Again, predictive tools have their place, and I am suggesting a different way, not a replacement way. And the top of the funnel methods (using automated influence lists) are really better suited for awareness, while the approach described in this post is more about trial and conversion. So I'm not setting the two approaches in conflict, and neither should you. And in both cases, you should check your work. If you are interested in a pretty useful, do-it-yourself way to approach measuring your efforts, I wrote a post on a true measure of influence a few weeks ago that I think you'll find useful.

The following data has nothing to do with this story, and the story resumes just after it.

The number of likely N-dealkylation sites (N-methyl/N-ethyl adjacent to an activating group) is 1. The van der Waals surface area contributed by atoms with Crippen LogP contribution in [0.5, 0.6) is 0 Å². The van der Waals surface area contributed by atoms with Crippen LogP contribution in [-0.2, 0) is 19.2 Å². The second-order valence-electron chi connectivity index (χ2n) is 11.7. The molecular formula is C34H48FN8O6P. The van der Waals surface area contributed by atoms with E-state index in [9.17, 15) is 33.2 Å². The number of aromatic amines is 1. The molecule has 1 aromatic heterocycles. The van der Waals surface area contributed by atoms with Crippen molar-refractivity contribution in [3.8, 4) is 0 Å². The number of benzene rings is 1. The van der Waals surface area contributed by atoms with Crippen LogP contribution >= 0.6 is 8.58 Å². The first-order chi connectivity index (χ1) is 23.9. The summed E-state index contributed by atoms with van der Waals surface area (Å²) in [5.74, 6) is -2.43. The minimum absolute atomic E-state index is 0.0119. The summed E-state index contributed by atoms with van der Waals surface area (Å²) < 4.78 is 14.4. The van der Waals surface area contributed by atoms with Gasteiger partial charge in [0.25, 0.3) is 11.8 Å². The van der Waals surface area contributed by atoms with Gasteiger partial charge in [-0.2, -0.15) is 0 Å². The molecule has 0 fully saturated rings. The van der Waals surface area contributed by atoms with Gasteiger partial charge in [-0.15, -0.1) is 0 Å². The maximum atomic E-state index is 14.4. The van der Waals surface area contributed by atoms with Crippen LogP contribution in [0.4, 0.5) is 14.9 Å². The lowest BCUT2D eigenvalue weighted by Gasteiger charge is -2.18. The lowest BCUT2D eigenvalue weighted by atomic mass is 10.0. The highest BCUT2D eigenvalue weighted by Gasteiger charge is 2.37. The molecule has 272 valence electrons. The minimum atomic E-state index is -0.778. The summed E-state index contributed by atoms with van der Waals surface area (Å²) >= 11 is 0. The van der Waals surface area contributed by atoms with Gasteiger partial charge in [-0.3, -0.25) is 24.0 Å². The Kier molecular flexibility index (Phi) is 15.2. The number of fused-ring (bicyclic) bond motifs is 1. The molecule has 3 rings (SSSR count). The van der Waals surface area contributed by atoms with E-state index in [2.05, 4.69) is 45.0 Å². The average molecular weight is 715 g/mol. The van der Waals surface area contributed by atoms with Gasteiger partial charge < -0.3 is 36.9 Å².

I'm not in the business of running influencer campaigns (and Matt Ridings has forgotten more about that then I'll ever know) so I'll leave the details to you. I am, however, in the business of asking better questions for businesses in order to get better results. Tying research - doing your own work - to these efforts is crucial in the development of a learning organization, and it is the learning organization that succeeds while the others use the same tools and information that everybody else has. Ask better questions, make smarter decisions - but above all, check your work. That is the only way to lift the "influencer" campaign from a mere tactical interaction, to one that actually might just alter how you do business and affect the theory of the firm. Darwin would approve.